In the recent case of Breyer Group plc v RBK Engineering Ltd  EWHC 1206 (Ch), the High Court confirmed that winding up proceedings will rarely be an appropriate forum to recover sums due under a construction contract, particularly in circumstances where the debtor is withholding payment due to defective works or a legitimate cross claim. This judgment follows the case of Wilson and Sharp Investments Ltd v Harbour View Developments  EWCA Civ 1030 which we covered at our annual Construction Seminar in 2016.
To recap, in Wilson the contractor issued interim certificates for payment totalling £1.2m which the debtor failed to pay. The debtor alleged that it had cross-claims exceeding the value of the certificates issued, albeit the debtor had not issued ‘pay less notices’ to dispute the interim certificates. The Court of Appeal found that, although they had not been tested or explored in any depth, there were reasonably arguable cross-claims which could not be determined in the context of winding up proceedings. The fact that the debtor had accepted that interim payments had become due (by virtue of its failure to serve pay less notices) did not preclude it from later challenging items which it disputed.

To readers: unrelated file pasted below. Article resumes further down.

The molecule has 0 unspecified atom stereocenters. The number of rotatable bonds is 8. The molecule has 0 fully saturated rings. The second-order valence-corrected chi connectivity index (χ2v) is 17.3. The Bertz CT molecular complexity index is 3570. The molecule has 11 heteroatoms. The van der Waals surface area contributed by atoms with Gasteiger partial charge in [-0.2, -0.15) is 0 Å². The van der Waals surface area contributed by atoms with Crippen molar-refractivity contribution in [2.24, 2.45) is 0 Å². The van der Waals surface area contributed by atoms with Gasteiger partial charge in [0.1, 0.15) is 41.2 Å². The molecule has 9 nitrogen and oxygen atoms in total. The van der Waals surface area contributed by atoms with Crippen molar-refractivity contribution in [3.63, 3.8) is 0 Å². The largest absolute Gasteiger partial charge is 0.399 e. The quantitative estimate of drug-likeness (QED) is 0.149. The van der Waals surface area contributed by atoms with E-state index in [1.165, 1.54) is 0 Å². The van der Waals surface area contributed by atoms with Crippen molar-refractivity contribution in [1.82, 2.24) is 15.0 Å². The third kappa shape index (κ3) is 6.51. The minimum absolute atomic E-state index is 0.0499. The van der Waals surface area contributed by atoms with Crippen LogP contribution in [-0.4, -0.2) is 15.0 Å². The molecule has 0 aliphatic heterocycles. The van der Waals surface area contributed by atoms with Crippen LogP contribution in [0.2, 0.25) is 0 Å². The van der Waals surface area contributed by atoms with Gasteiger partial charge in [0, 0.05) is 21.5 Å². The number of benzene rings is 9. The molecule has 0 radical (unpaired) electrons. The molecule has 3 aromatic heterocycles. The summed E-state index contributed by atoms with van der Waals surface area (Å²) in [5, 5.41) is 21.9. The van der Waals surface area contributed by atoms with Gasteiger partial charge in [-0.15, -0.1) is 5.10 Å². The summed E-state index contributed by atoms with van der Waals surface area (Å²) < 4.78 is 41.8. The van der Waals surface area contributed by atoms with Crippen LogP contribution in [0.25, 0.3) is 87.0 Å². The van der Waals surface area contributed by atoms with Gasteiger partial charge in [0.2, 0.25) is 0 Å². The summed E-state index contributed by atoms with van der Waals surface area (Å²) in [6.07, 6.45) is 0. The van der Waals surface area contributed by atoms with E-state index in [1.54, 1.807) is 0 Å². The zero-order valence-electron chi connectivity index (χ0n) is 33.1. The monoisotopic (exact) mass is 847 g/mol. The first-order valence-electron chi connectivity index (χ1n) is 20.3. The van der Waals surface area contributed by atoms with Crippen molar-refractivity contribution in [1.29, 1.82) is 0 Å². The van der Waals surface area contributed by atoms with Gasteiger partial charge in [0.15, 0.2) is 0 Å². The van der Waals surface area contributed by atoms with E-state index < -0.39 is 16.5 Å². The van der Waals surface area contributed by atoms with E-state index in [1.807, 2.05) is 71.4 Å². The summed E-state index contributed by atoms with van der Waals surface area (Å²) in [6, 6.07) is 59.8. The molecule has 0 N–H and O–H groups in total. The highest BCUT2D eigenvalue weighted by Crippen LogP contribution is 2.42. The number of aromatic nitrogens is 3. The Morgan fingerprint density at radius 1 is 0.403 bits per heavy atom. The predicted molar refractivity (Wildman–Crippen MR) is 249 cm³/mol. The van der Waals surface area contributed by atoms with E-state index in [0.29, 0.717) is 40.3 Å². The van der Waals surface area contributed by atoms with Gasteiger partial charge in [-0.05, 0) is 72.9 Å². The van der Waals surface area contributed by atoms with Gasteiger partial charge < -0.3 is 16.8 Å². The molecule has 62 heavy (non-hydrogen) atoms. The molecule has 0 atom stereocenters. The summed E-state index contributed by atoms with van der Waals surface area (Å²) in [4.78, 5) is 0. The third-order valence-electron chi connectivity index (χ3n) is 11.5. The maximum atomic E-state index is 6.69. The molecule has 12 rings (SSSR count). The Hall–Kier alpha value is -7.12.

In Breyer, RBK undertook construction works for the Breyer Group in 2015/2016 under the terms of an agreed contract. Further works outside the scope of the 2015/2016 contract were then carried out by RBK without an agreement as to the applicable contractual terms (a contract was drawn up after the works were carried out but had not been agreed). Due to the lack of a contract, a dispute arose as to the terms and quality of work and the period for payment of RBK. Consequently, RBK issued a winding up petition against Breyer for unpaid sums relating to goods supplied and services rendered.
In striking out the petition against Breyer, the Court found that the presentation of a petition by RBK in such circumstances amounted to unfair commercial oppression and an abuse of process. The appropriate forum for resolution of the dispute was through adjudication (under the Scheme for Construction Contracts) or in ordinary civil proceedings. Breyer was not insolvent: due to the underlying dispute, this was “not a case of can’t pay, but won’t pay”.
Tim Carter, Partner and co-head of the Restructuring & Insolvency team commented: “This is a sensible outcome based on established principles in relation to winding up proceedings. A petition should not be used to pressurise a debtor into paying a debt which is the subject of a genuine dispute, and especially in relation to construction contracts where adjudication is designed to deal with precisely these types of issues”. Carter also added that “creditors who issue a petition for a disputed debt risk an application to restrain advertisement and an adverse costs order against them.”